Owen fashioned the most moving and best-remembered poetry of World War I. The petty, he said, was in the pity.
British troops go “over the top” during combat in 1917.

Shell Shocked at St. Quentin

On April 14, 1917, the regiment took part in an offensive at St. Quentin. Moving to support the French left, Owen’s troops had to cross the exposed crest of a hill under heavy shell fire. Owen described the attack. “The sensations of going over the top are about as exhilarating as those dreams of falling over a precipice, when you see the rocks at the bottom surging up at you,” he wrote. “I woke up without being squashed. Some didn’t. Then we were caught in a tornado of shells. The various waves were all broken up and we carried on like a crowd moving off a cricket field. When I looked back and saw the ground all crawling and wormy with wounded bodies, I felt no horror at all but only an immense exultation at having got through the barrage.”

Although he didn’t realize it at the time, Owen was suffering from shell shock, partly as the result of a concussion he had sustained after falling into a 15-foot well while on patrol in the dark. His battalion colonel had him removed from frontline duty for observation. Diagnosed as suffering from neurasthenia brought on by combat stress, Owen was sent to Craiglockhart War Hospital in Edinburgh, Scotland, to rest and recuperate. There, his short-lived career as a poet would truly begin.

Writings on the War

Owen settled into a peaceful routine at Craiglockhart. In July, less than a month after arriving, he assumed the role of editor for The Hydra, a depository for light verse and occasional poetry by the patients. It was while editing The Hydra’s eighth issue that Owen discovered he was in the company of Siegfried Sassoon, an older poet and soldier whose invaluable guidance would catalyze the evolution of Owen’s poetry. Sassoon’s own writings had an immediate effect on his apprentice. “I have just been reading Siegfried Sassoon, and am feeling at a very high pitch of emotion,” Owen wrote. “Nothing like his trench life sketches has ever been written or ever will be written.”

At the encouragement of his doctor, Captain Arthur J. Brock, Owen had already been striving to capture in his own writing the combat sensations that had brought him to Craiglockhart. The process was a difficult one. “One became conscious that the place was full of men whose slumbers were morbid and terrifying—men muttering uneasily or suddenly crying out in their sleep,” Owen noted. He was acutely aware of the fragile balance between days spent mending fears and the far less forgiving arena of remembered experience that arrived with sleep. His own dreams seemed constantly to undo the progress made each day. Owen diagnosed this as a mass symptom shared by many of his fellow soldiers at the hospital: “In the day-time, sitting in a sunny room, a man could discuss his psycho-neurotic symptoms with his doctor, but by night each man was back in his doomed sector of a horror-stricken front line where the panic and stampede of some ghostly experience was re-enacted among the livid faces of the dead.”

The observation later found its way into one of Owen’s most famous poems, “Dulce Et Decorum Est,” in a pair of lines dripping with empathy for the dream-deprived soldier: “In all my dreams before my helpless sight,/He plunges at me, guttering, choking, drowning.” As with much of Owen’s writing, honestly describing his war experiences was of paramount concern. The poem took its title form a Latin slogan about how it was “sweet and fitting to die for one’s country.” With pitiless irony, Owen contrasted that decorous sentiment with a young British soldier’s hideous death by poison gas: “the white eyes writing in his face,” the blood “gargling from the froth-corrupted lungs,/ Obscene as cancer, bitter as the cud/Of vile, incurable sores on innocent tongues.” No one seeing such a sight, says Owen, would be quite so quick to tell “the old Lie” about lovely sacrifice to “children ardent for some desperate glory.”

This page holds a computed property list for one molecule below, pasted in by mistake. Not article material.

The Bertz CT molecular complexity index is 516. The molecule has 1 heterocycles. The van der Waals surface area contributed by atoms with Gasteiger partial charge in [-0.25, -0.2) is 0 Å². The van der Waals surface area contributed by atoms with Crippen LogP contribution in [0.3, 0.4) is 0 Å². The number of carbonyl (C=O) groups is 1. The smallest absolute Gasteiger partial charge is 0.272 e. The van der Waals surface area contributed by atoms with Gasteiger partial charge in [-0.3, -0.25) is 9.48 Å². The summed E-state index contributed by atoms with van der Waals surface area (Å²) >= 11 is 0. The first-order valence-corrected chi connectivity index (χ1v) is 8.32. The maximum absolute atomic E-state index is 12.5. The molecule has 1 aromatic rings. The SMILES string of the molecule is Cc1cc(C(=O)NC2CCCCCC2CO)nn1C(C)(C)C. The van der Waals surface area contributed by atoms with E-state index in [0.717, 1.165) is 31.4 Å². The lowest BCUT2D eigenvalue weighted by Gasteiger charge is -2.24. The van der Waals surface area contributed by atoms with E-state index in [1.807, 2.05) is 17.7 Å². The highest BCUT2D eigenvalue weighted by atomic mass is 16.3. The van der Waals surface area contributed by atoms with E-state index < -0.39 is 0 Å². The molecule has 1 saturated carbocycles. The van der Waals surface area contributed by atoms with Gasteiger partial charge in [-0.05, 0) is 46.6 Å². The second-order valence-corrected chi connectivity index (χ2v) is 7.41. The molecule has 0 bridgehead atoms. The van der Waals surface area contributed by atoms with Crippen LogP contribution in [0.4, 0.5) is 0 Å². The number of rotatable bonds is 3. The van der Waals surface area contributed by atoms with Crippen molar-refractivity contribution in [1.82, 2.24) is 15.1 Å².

“Anthem for Doomed Youth”

His duty as a writer, Owen felt, was to educate the public to the true nature of combat, and of its endless, unforgiving ramifications. It was this impulse toward the unsentimental and the realistic in poetry that ingratiated Owen to Sassoon. The two met at the hospital in August 1917, and by September, Sassoon was actively supervising and editing Owen’s poems. Sassoon had observed earlier, “The man who really endured the War at its worst was everlastingly differentiated from anyone except his fellow soldiers.” In Owen he recognized both a likeminded poet and a fellow soldier.

The two men proved ideal companions during their recovery, and from September onward, Sassoon kept careful watch on the progress of Owen’s work. He even suggested to Owen the title of a poem that he guided his protégé through writing. Sassoon thought it might be called “Anthem to Dead Youth.” The poem, carefully revised throughout multiple drafts by both men, was finally entitled “Anthem for Doomed Youth.” Upon its completion, the poem was instantly recognized as Owen’s masterpiece—“a revelation,” thought Sassoon, who compared the younger poet favorably with the Romantic master John Keats.

“Anthem for Doomed Youth” later vindicated Sassoon’s praise by becoming the most anthologized and celebrated of all poems written during and about World War I. Its cadence carries a sense of resigned futility and disgust at the specter of helpless young men marching off toward certain death: “What passing-bells for these who die as cattle?/Only the monstrous anger of the guns.” The only mourning service they would receive came from “the shrill, demented choirs of wailing shells,” and their unnoticed deaths evoke nothing more than a winter sunset: “And each slow dusk a drawing-down of blinds.”